"Neither," Nancy said. "We're making apple cake. Hannah's teaching me the recipe."

"Just make sure you eat your dinner before your dessert," Mr. Drew said. "And try not to cause too much trouble for Hannah, all right? I'll see you both Friday night."

"Okay, Daddy." Nancy said goodbye and hung up. She skipped across the kitchen, pausing just long enough to give her puppy, Chocolate Chip, a pat on the head.

"Let's get cooking," Hannah Gruen said to Nancy. She was the family's housekeeper. "But wash your hands first. I don't want any dog fur in our cake."

"Ick!" Nancy loved Chip, but she didn't think her Labrador retriever's brown fur would taste very good.

Nancy quickly washed her hands and held them up for Hannah to see. "All clean."

Then she dipped her finger into the mixing bowl on the counter.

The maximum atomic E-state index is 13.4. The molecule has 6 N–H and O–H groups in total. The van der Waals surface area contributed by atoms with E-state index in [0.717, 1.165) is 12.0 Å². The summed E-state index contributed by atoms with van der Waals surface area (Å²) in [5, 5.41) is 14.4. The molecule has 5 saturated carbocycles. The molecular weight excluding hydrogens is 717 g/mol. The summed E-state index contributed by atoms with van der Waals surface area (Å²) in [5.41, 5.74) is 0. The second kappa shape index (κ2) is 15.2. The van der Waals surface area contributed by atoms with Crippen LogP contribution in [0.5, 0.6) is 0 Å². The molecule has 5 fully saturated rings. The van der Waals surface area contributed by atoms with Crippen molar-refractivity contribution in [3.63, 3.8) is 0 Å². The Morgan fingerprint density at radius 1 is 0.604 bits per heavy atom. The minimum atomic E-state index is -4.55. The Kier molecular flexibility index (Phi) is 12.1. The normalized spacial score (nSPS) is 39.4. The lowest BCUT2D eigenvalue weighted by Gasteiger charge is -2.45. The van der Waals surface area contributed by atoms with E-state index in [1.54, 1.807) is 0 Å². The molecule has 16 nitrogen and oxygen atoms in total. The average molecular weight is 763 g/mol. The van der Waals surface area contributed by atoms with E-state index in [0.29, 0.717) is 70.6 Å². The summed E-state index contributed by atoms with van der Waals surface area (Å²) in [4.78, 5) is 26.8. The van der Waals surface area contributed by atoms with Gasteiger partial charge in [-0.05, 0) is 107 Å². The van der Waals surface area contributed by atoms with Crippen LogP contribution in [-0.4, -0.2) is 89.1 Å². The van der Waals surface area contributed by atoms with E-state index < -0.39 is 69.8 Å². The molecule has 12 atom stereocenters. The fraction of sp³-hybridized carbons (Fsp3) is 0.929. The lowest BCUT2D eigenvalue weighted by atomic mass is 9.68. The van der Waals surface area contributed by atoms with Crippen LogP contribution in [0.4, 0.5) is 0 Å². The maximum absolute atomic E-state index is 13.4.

Hannah pushed Nancy's hand away. "Be careful," she said with a smile. "When I was a little girl, I once ate half a bowl of cake batter. I had a stomachache for three days!"

Nancy giggled and looked at Hannah's gentle face. It was hard to imagine her as a little girl.

"Why didn't your mother stop you from eating so much?" she asked.

"She tried," Hannah said. "But I sneaked in and gobbled it up when she wasn't looking."

Nancy laughed again. "I didn't know you were such a bad little girl."

"I wasn't that bad," Hannah said with a twinkle in her eye. "Didn't a certain little girl spill my favorite houseplant all over the living room floor last week?"

Nancy glanced over at her puppy. "I forgot about that," she said, giving Hannah a sweet smile. Chip had bumped into the plant when she and Nancy were playing in the den.

"Just remember," Hannah said, "no more fetch in the house." She pushed her hair off her forehead and smiled at Nancy. "The cake batter is just about ready. All we need to add are the apples and nuts."